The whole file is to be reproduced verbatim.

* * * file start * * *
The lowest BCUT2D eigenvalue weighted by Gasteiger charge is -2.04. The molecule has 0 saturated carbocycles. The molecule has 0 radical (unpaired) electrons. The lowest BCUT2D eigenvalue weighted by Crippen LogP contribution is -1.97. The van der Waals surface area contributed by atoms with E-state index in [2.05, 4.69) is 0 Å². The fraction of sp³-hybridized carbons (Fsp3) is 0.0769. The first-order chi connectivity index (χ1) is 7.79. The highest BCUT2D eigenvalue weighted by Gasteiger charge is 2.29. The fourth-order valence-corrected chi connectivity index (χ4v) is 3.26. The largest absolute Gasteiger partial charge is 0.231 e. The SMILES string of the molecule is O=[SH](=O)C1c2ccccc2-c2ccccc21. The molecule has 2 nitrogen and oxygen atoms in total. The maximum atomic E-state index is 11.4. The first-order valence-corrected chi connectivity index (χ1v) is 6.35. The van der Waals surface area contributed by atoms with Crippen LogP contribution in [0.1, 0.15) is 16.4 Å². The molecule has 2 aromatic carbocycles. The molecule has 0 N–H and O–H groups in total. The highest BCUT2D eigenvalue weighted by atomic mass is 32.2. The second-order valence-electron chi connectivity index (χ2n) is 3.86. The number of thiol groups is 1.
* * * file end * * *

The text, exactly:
The lowest BCUT2D eigenvalue weighted by Gasteiger charge is -2.04. The molecule has 0 saturated carbocycles. The molecule has 0 radical (unpaired) electrons. The lowest BCUT2D eigenvalue weighted by Crippen LogP contribution is -1.97. The van der Waals surface area contributed by atoms with E-state index in [2.05, 4.69) is 0 Å². The fraction of sp³-hybridized carbons (Fsp3) is 0.0769. The first-order chi connectivity index (χ1) is 7.79. The highest BCUT2D eigenvalue weighted by Gasteiger charge is 2.29. The fourth-order valence-corrected chi connectivity index (χ4v) is 3.26. The largest absolute Gasteiger partial charge is 0.231 e. The SMILES string of the molecule is O=[SH](=O)C1c2ccccc2-c2ccccc21. The molecule has 2 nitrogen and oxygen atoms in total. The maximum atomic E-state index is 11.4. The first-order valence-corrected chi connectivity index (χ1v) is 6.35. The van der Waals surface area contributed by atoms with Crippen LogP contribution in [0.1, 0.15) is 16.4 Å². The molecule has 2 aromatic carbocycles. The molecule has 0 N–H and O–H groups in total. The highest BCUT2D eigenvalue weighted by atomic mass is 32.2. The second-order valence-electron chi connectivity index (χ2n) is 3.86. The number of thiol groups is 1.